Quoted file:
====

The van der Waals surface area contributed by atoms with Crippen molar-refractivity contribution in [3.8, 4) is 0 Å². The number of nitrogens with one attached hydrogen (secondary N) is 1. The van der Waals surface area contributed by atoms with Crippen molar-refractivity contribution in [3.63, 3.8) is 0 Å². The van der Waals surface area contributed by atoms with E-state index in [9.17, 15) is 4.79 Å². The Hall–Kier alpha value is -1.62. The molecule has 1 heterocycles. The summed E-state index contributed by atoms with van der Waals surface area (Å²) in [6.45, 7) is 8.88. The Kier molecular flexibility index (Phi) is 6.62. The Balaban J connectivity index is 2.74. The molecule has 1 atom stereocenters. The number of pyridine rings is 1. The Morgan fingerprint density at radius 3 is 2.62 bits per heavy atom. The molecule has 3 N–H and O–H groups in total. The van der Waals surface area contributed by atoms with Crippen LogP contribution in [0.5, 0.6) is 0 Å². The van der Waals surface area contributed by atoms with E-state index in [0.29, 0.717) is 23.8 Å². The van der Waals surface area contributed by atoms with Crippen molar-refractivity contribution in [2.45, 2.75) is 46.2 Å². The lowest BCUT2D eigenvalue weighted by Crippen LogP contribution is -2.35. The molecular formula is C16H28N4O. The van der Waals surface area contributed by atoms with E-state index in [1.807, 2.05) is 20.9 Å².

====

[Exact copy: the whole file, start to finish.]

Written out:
The van der Waals surface area contributed by atoms with Crippen molar-refractivity contribution in [3.8, 4) is 0 Å². The number of nitrogens with one attached hydrogen (secondary N) is 1. The van der Waals surface area contributed by atoms with Crippen molar-refractivity contribution in [3.63, 3.8) is 0 Å². The van der Waals surface area contributed by atoms with E-state index in [9.17, 15) is 4.79 Å². The Hall–Kier alpha value is -1.62. The molecule has 1 heterocycles. The summed E-state index contributed by atoms with van der Waals surface area (Å²) in [6.45, 7) is 8.88. The Kier molecular flexibility index (Phi) is 6.62. The Balaban J connectivity index is 2.74. The molecule has 1 atom stereocenters. The number of pyridine rings is 1. The Morgan fingerprint density at radius 3 is 2.62 bits per heavy atom. The molecule has 3 N–H and O–H groups in total. The van der Waals surface area contributed by atoms with Crippen LogP contribution in [0.5, 0.6) is 0 Å². The van der Waals surface area contributed by atoms with E-state index in [0.29, 0.717) is 23.8 Å². The van der Waals surface area contributed by atoms with Crippen molar-refractivity contribution in [2.45, 2.75) is 46.2 Å². The lowest BCUT2D eigenvalue weighted by Crippen LogP contribution is -2.35. The molecular formula is C16H28N4O. The van der Waals surface area contributed by atoms with E-state index in [1.807, 2.05) is 20.9 Å².